In response to questions from members, the Senior Policy Planner noted officers had received good feedback from the community engagement, albeit a small number of respondents.  He said natural hazards was a consistent concern raised by respondents.  He advised mixed feedback was received regarding historic heritage and residential character areas.  He noted in general participants did not support intensification but if they did, this was generally around the city centre.  He said most respondents supported the introduction of new standards under the Medium Density Residential Standards in relation to the minimum landscaping provision, the percentage of windows on street facing facades and an outlook space standard.  He advised it was considered the assessment attached to the officer’s report on residential character did not reach the criteria to be a qualifying matter in Lower Hutt.  He noted the District Plan could still include some specific policies and matters of discretion in its restricted discretionary rules.  He said this would provide guidance and direction in new developments.  He highlighted the Riverlink project would have a significant impact on the Lower Hutt city centre and recommended this be considered as part of the District Plan review.  He advised this could be addressed once more certainty of those changes were known.  He said it could be possible to provide for a separate plan change to target benefits of the Riverlink project.  He noted the Riverlink Project Team could make a submission through the IPI process and officers would work with the Riverlink Project Team as the project developed.  He said officers could provide a table and maps to provide a more visual impression of what would be included in the four to six storey suburban adjacent zones near walkable catchments.

 

In response to a question from a member, the Head of Planning advised some developers applied for a resource consent with a sale and purchase agreement for a property, subject to resource consent being granted.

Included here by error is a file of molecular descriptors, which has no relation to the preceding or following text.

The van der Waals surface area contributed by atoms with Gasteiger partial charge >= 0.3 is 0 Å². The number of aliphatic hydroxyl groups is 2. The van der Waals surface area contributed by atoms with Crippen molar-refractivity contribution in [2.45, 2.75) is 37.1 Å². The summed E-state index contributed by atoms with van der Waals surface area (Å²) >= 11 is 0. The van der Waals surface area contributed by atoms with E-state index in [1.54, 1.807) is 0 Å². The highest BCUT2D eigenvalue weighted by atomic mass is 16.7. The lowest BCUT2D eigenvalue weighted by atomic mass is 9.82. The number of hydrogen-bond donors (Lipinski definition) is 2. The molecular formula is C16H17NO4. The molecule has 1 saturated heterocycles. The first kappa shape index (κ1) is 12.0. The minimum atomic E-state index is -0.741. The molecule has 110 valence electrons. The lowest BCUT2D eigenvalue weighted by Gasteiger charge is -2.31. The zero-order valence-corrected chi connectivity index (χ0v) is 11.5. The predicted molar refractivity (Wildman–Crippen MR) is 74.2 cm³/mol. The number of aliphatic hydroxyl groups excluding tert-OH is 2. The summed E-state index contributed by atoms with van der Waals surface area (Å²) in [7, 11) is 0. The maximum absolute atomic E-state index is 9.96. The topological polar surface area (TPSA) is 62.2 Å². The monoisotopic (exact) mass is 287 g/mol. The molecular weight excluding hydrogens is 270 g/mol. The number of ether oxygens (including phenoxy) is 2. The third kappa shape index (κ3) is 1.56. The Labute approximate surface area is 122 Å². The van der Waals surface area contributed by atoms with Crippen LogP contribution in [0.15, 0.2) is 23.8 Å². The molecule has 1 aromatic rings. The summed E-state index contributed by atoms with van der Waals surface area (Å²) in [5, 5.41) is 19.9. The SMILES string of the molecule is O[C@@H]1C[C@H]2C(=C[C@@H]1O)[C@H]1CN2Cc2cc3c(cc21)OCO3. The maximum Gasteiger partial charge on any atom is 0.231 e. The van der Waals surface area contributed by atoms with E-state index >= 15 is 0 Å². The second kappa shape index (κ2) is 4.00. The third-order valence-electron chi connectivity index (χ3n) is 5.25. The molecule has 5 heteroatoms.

In response to a question from a member, the Policy Planning Manager advised that officers could provide a summary of themes from the consultation feedback to the subcommittee meeting to be held on 23 June 2022.   She noted the summary could include advice on which aspects were in the scope of the IPI and which would need to be considered within the full District Plan review. 

 

 

 

 

 

 

 

 

 

 

 

 

 

 

The motion was taken in parts.  All parts were declared CARRIED on the voices.

 

 

Resolved:   (Cr Edwards/Cr Dyer)                                               Minute No. DPRS 22204(2)

 

“That the Subcommittee:

(1)  receives the information contained in the report, including:

 

(a)   the working draft of key chapters of the Intensification Planning Instrument attached as Appendix 1 to the report; and

(b)   the preliminary results of engagement on the Draft Summary Document;

(2)   notes the working draft of key chapters of the Intensification Planning Instrument; and

(3)   requests officers to prepare an Intensification Planning Instrument for consideration at the next District Plan Review Subcommittee meeting through the following approach:

(a)   activity statuses for rules that apply to 4-6 storey buildings:

(i)    restricted discretionary rule - resource consent required, may be granted or declined, but Council’s discretion is restricted to matters specified in the District Plan (Option 3).”

 

Resolved:   (Cr Edwards/Cr Brown)                                             Minute No. DPRS 22205(2)

“That the Subcommittee requests officers to prepare an Intensification Planning Instrument for consideration at the next District Plan Review Subcommittee meeting through the following approach:

(b)     specific development standards for 4-6 storey buildings:

(i)     maximum building height of 22m; and

 

(ii)   no maximum height in relation to boundary standard, but still with requirements (through policies and matters of discretion) that ensure impacts on privacy and access to sunlight for adjoining sites are assessed on a case-by-case basis through a the resource consent process. (Option 5);”

 

Resolved:   (Cr Edwards/Cr Dyer)                                              Minute No. DPRS 22206(2)

 

“That the Subcommittee requests officers to prepare an Intensification Planning Instrument for consideration at the next District Plan Review Subcommittee meeting through the following approach:

(c)   notification requirements for 4-6 storey buildings:

(i)    public notification is precluded, but owners and occupiers of adjoining properties may be notified (Option 2);”